Taskforce told: Suckler-based PGI owned by farmers ‘the only viable option’
A suckler-based application for EU Protected Geographical Indication (PGI) is the only realistic option, stakeholders were told at a meeting of the Beef Market Taskforce yesterday, Thursday, June 25.
Making the comments, the Irish Cattle and Sheep Farmers’ Association (ICSA) president Edmond Phelan said:
“The ICSA wants to see segmentation of the market whereby suckler beef is developed as a special high-value product.
Any proposal that excludes suckler young bulls but would include 10-year-old dairy cows is unworkable.
Phelan said there were many questions yet be to be answered around the ownership rights associated with a suckler brand or PGI status, given that it depends on farmers’ data and work.
“The ICSA is insisting that primary producers must own the PGI status; Bord Bia cannot own it if it is the auditor. The whole concept of PGI means it cannot be owned by multinational industry,” he said.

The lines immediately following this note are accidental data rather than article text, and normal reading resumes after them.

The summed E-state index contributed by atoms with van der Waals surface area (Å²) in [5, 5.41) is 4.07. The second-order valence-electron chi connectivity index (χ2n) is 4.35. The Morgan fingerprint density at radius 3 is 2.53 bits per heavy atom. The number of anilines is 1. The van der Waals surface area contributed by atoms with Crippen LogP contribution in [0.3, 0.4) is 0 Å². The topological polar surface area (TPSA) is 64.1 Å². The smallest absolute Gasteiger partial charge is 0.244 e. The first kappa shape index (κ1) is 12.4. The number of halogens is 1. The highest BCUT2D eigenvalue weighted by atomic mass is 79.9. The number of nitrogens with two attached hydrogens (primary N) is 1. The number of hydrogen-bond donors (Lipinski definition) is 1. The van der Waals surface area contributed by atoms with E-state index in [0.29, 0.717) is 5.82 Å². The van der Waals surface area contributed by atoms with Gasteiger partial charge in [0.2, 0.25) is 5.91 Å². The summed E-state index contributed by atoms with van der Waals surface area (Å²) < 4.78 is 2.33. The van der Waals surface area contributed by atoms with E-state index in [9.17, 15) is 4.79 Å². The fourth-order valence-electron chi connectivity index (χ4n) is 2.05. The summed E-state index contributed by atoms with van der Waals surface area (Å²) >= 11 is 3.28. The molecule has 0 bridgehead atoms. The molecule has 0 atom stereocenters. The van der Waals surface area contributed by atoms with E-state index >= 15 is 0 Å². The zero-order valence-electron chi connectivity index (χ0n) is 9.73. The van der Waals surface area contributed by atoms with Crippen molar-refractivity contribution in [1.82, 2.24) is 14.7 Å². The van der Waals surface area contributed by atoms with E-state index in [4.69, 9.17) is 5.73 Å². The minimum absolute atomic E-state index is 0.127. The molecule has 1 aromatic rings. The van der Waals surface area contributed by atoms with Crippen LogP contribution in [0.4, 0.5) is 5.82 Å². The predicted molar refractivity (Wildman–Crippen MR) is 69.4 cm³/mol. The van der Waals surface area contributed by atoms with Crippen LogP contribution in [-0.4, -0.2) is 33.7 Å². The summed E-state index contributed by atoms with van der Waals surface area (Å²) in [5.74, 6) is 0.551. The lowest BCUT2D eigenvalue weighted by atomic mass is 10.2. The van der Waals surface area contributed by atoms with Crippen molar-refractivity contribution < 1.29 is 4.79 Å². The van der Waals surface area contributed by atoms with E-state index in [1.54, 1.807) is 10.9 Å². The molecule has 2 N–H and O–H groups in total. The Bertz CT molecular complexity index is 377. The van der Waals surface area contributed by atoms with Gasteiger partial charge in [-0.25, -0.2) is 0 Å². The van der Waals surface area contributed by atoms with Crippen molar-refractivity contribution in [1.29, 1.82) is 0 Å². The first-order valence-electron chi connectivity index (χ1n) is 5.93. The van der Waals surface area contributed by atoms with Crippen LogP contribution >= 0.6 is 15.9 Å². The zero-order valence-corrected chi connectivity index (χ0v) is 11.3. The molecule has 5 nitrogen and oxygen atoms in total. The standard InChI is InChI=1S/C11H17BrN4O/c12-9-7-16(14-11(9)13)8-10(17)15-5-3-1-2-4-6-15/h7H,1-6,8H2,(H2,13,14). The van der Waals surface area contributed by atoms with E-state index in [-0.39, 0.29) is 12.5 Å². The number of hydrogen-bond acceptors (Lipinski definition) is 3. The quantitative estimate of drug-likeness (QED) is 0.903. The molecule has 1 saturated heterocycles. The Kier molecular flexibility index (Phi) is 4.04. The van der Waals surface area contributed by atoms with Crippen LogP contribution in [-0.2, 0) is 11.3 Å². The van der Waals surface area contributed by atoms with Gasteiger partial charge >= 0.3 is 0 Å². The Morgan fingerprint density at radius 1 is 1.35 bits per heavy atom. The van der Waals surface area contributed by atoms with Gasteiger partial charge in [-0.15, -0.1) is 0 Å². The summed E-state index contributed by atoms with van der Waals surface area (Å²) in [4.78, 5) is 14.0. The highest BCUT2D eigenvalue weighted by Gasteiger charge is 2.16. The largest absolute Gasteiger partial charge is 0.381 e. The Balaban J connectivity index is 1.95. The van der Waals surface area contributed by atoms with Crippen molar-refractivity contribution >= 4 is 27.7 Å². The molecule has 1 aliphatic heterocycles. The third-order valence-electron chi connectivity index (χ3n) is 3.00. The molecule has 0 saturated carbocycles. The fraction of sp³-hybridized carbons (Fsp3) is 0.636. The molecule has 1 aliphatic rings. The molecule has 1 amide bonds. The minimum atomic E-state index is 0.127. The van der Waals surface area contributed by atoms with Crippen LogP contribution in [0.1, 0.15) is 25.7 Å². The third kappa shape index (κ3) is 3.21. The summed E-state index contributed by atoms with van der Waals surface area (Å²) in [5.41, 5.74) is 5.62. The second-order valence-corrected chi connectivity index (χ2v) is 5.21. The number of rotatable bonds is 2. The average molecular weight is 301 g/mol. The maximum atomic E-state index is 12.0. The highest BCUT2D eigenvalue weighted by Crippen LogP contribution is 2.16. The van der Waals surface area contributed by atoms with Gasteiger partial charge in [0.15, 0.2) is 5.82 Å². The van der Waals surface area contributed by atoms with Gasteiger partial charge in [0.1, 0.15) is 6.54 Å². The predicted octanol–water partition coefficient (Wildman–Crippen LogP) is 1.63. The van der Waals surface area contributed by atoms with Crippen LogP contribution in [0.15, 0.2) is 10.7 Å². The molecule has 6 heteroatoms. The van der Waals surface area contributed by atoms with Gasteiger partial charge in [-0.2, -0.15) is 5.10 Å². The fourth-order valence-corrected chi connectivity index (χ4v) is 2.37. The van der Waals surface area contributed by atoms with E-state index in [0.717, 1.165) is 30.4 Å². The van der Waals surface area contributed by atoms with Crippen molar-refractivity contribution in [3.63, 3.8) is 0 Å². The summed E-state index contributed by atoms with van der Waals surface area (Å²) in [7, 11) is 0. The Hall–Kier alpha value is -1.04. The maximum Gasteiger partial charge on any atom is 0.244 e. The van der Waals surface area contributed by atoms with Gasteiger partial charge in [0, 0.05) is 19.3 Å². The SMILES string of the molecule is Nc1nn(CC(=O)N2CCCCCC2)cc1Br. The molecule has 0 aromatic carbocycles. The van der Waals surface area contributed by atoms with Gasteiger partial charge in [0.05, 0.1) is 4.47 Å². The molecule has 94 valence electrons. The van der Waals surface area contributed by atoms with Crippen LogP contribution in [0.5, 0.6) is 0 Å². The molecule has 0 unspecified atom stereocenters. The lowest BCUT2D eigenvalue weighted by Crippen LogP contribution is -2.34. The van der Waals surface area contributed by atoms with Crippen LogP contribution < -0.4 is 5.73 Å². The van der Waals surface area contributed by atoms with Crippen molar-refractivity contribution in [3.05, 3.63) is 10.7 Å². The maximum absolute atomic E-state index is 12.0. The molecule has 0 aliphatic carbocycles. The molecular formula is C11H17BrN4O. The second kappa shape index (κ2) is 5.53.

Yesterday’s meeting of the Beef Market Taskforce was conducted by video conference.
The ICSA also raised the issue of the price differential between cattle sold in the north of Ireland as opposed to the republic, with Phelan stating:
There can be no justification for Irish producers being €150/head down on their northern counterparts.
Continuing, the president noted: “An update was given from Grant Thornton on the status of its report into competition law as it relates to the beef sector.
“While we await this report, the ICSA remains in no doubt that the Competition and Consumer Protection Commission (CCPC) is not fit for purpose.
Further commissioned reports on market and customer requirements and the price composition of the total value of the animal along the supply chain are also in train but require additional cooperation from all relevant stakeholders.
The ICSA also reiterated the urgency of reopening the Chinese market to Irish beef.
“This market has been closed since Friday, May 22. There has been ample time to sort out this procedural matter and more must be done to speed up the process,” Phelan concluded.